This is what would be needed.
We have this clean and completely nonfunctional “manger”, and then a big production which is all about us and our artistic gifts, then a short message relating the beautifully decorated Christmas tree to show how Christ needs to be in our homes. And on it goes.
It’s a show. We are the audience, God is an idea, and the performers are worried about how they will perform in the show, not about the glory of God or his incomprehensible love.
Kierkegaard said elsewhere, that our worshipers/audience are really supposed to be the performers, and that the audience is not us at all, it is God.
Imagine if more modern American churches took that seriously! (And if you know of any, please email me the information and WE will go!)
And we’re not talking performing to “appease” God. We’re talking performing for the sheer enjoyment of God and his glory and out of gratitude that this God has such love and such a passion to be known that he would do this radical thing (and we are not even talking about the exit yet, just the intro).
So, if the audience are really meant to be the performers, who then are the people on stage?
They are the “conductors,” says Kierkegaard, as is the preacher.
God is the audience on such a day, not us. (And heck, let’s just keep doing it all year long. It’s a Theocentric (“God-centered”) universe, so why not keep acting accordingly?)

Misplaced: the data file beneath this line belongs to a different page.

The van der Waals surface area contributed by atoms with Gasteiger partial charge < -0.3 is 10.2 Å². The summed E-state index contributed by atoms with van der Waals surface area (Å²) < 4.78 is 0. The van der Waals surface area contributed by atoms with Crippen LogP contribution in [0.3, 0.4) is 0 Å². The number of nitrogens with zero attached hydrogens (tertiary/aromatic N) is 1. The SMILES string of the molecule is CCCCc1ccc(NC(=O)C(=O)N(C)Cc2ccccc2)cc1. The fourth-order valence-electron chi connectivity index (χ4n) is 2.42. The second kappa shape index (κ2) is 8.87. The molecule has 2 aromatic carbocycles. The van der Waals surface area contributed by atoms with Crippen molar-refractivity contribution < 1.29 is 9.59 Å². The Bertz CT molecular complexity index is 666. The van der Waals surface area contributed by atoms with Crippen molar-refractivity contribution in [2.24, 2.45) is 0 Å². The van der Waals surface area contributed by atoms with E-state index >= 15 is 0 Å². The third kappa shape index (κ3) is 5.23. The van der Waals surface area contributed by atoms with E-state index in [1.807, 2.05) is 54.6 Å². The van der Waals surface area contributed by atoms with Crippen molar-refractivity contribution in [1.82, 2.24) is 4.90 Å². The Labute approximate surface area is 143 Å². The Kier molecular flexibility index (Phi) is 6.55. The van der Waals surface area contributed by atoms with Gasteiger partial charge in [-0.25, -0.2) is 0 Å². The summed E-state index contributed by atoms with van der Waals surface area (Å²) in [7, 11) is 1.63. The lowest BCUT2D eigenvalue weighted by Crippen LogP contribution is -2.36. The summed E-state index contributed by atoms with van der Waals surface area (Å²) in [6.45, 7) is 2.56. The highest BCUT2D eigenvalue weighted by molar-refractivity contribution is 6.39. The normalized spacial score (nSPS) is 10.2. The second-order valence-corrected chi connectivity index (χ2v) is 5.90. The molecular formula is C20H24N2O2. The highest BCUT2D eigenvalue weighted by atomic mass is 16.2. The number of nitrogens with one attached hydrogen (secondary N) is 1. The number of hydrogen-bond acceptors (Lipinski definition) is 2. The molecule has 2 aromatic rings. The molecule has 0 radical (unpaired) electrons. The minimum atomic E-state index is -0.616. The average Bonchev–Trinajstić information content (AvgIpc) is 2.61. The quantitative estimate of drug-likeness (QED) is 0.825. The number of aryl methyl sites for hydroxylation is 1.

How are we supposed to feel when the greatest event in human history, and one which is deeply personal for each of us mortals, is so utterly lost and covered up with layers of denial that the very crash of God breaking into human history is made into something like the sound of a digital watch alarm going off under a pile of thick blankets?
Well, it’s about 9:30 PST on Christmas, year 2000. Philosophically, an interesting historical night, right?
But I’ve been tending four kids all day long, alone, because my wife is racked with a severe flu and is bedridden.
And in the meantime, our toilets are all clogged up (it started Christmas eve) and so the bathrooms are plunged hourly.
This, in very obvious ways, hourly bilges up all kinds of flu-invested crap, vomit and piss. This Christmas, our normal “Country Home” existence stinks just a little like a barn.
It’s a perfect Gospel night. Just like 2,000 years ago, give or take, when God…